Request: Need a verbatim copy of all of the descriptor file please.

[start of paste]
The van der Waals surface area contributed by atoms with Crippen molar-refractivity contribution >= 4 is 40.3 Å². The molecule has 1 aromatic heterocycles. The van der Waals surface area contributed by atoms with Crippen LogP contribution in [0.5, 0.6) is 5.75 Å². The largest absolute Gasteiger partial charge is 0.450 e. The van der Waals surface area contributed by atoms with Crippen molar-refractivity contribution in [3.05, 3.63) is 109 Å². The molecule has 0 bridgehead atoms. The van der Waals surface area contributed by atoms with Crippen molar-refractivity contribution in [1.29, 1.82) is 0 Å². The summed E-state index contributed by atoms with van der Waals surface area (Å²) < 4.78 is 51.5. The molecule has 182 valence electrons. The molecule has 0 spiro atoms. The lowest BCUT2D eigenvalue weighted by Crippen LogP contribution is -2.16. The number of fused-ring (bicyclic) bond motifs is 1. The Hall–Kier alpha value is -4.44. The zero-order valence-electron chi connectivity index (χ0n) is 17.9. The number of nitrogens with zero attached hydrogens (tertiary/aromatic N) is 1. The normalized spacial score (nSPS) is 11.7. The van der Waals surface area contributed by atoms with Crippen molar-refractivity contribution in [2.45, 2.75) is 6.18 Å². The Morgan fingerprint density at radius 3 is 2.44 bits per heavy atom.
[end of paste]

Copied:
The van der Waals surface area contributed by atoms with Crippen molar-refractivity contribution >= 4 is 40.3 Å². The molecule has 1 aromatic heterocycles. The van der Waals surface area contributed by atoms with Crippen LogP contribution in [0.5, 0.6) is 5.75 Å². The largest absolute Gasteiger partial charge is 0.450 e. The van der Waals surface area contributed by atoms with Crippen molar-refractivity contribution in [3.05, 3.63) is 109 Å². The molecule has 0 bridgehead atoms. The van der Waals surface area contributed by atoms with Crippen molar-refractivity contribution in [1.29, 1.82) is 0 Å². The summed E-state index contributed by atoms with van der Waals surface area (Å²) < 4.78 is 51.5. The molecule has 182 valence electrons. The molecule has 0 spiro atoms. The lowest BCUT2D eigenvalue weighted by Crippen LogP contribution is -2.16. The number of fused-ring (bicyclic) bond motifs is 1. The Hall–Kier alpha value is -4.44. The zero-order valence-electron chi connectivity index (χ0n) is 17.9. The number of nitrogens with zero attached hydrogens (tertiary/aromatic N) is 1. The normalized spacial score (nSPS) is 11.7. The van der Waals surface area contributed by atoms with Crippen molar-refractivity contribution in [2.45, 2.75) is 6.18 Å². The Morgan fingerprint density at radius 3 is 2.44 bits per heavy atom.